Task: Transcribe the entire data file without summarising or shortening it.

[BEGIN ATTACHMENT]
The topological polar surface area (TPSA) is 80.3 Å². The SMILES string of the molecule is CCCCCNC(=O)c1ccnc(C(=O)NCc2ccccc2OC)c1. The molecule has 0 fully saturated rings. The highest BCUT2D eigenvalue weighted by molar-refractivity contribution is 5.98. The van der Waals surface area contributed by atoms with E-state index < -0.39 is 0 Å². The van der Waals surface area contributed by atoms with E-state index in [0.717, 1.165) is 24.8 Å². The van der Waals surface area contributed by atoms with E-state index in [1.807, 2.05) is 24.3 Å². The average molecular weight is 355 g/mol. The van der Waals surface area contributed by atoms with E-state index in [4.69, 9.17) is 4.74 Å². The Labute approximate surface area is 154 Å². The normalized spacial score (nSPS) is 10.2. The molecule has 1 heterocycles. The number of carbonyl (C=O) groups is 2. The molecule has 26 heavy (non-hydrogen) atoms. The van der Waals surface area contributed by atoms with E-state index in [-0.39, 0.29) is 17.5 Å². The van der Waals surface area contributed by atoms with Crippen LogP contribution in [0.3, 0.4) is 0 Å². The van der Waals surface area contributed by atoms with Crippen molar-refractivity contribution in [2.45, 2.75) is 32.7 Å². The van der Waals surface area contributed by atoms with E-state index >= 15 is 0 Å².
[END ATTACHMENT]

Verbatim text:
The topological polar surface area (TPSA) is 80.3 Å². The SMILES string of the molecule is CCCCCNC(=O)c1ccnc(C(=O)NCc2ccccc2OC)c1. The molecule has 0 fully saturated rings. The highest BCUT2D eigenvalue weighted by molar-refractivity contribution is 5.98. The van der Waals surface area contributed by atoms with E-state index < -0.39 is 0 Å². The van der Waals surface area contributed by atoms with E-state index in [0.717, 1.165) is 24.8 Å². The van der Waals surface area contributed by atoms with E-state index in [1.807, 2.05) is 24.3 Å². The average molecular weight is 355 g/mol. The van der Waals surface area contributed by atoms with E-state index in [4.69, 9.17) is 4.74 Å². The Labute approximate surface area is 154 Å². The normalized spacial score (nSPS) is 10.2. The molecule has 1 heterocycles. The number of carbonyl (C=O) groups is 2. The molecule has 26 heavy (non-hydrogen) atoms. The van der Waals surface area contributed by atoms with E-state index in [-0.39, 0.29) is 17.5 Å². The van der Waals surface area contributed by atoms with Crippen LogP contribution in [0.3, 0.4) is 0 Å². The van der Waals surface area contributed by atoms with Crippen molar-refractivity contribution in [2.45, 2.75) is 32.7 Å². The van der Waals surface area contributed by atoms with E-state index >= 15 is 0 Å².